After doing his bit in the U.S. Air Force during WWII, Webb relocated to San Francisco and landed a job as a late night D.J…but his thespic ambitions soon took hold and he begin to produce and perform in a number of productions for ABC Pacific Radio affiliate KGO. He headlined his own self-titled comedy program (yes, intentional comedy) as well as serious series like Spotlight Playhouse and One Out of Seven, and is perhaps best known for creating a private eye drama entitled Pat Novak for Hire in which the hard-boiled shamus dialogue (contributed by longtime collaborator Richard Breen) was so over-the-top it bordered on camp. (Webb revived Novak briefly for ABC nationally for a short time in 1949 before his famous contribution to radio drama premiered on rival NBC…more on that in a sec.)
Jack left KGO in 1947 to relocate to Hollywood; once there, he found work on such popular radio programs as Suspense, Escape and The Whistler while starring on such crime drama series as Johnny Madero, Pier 23 and Jeff Regan, Investigator. He Walked by Night was his big break in the movies (he also had a bit part in the 1948 Hollow Triumph—a.k.a. The Scar), and during the movie’s filming he became good friends with Det. Sgt. Marty Wynn—one of the L.A.P.D. detectives that captured the real-life Erwin Walker and who was serving as a technical consultant on the film. Webb was fascinated by Wynn’s tales of police work and expressed an interest in creating a series that would demonstrate to the listening public the true nature of police investigation; there would be no glamour involved, only the limitless patience and endless hours of expending shoe leather in tracking down leads and interviewing eyewitnesses and suspects (as demonstrated in Night).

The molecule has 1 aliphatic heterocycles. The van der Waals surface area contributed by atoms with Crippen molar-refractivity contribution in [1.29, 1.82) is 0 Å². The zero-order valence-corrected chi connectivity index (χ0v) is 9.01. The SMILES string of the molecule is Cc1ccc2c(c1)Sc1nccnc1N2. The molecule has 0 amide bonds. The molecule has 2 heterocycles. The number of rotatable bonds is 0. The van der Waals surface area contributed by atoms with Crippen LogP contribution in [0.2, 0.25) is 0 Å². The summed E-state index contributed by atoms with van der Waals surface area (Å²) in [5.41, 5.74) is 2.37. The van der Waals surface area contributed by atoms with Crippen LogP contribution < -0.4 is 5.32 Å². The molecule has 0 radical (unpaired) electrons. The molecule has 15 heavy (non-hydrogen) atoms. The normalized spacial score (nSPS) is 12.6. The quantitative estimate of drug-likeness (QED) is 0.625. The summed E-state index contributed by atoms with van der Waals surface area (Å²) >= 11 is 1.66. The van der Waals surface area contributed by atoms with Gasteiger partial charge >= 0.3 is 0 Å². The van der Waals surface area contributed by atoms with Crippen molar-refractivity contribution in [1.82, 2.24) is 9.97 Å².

He told Jack to “go to school,” and soon Webb accompanied Wynn and Officer Vince Brasher on night patrols, learning police jargon and studying methods of crime investigation by taking classes at the police academy. Jack’s research laid the groundwork for what eventually became the dean of radio/TV police procedurals: Dragnet. He Walked by Night is unquestionably an embryonic version of that seminal series, complete with its stentorian narration (from movie/radio veteran Reed Hadley), its semi-documentary feel, concentration on forensic methods, and a prologue that concentrates on the city of Los Angeles as a minor character (Hadley even announces “This is Los Angeles” as he conducts a quick travelogue over various montages of L.A. landmarks).
|That last sentence has a familiar ring to it.|
(This was one of the first DVD’s I bought when I finally got a DVD player—call me sentimental. It’s out-of-print, but I believe it’s still available from some online vendors.) He Walked by Night is essential viewing for the noir devotee, and an important building block in the incredible career of Jack Webb.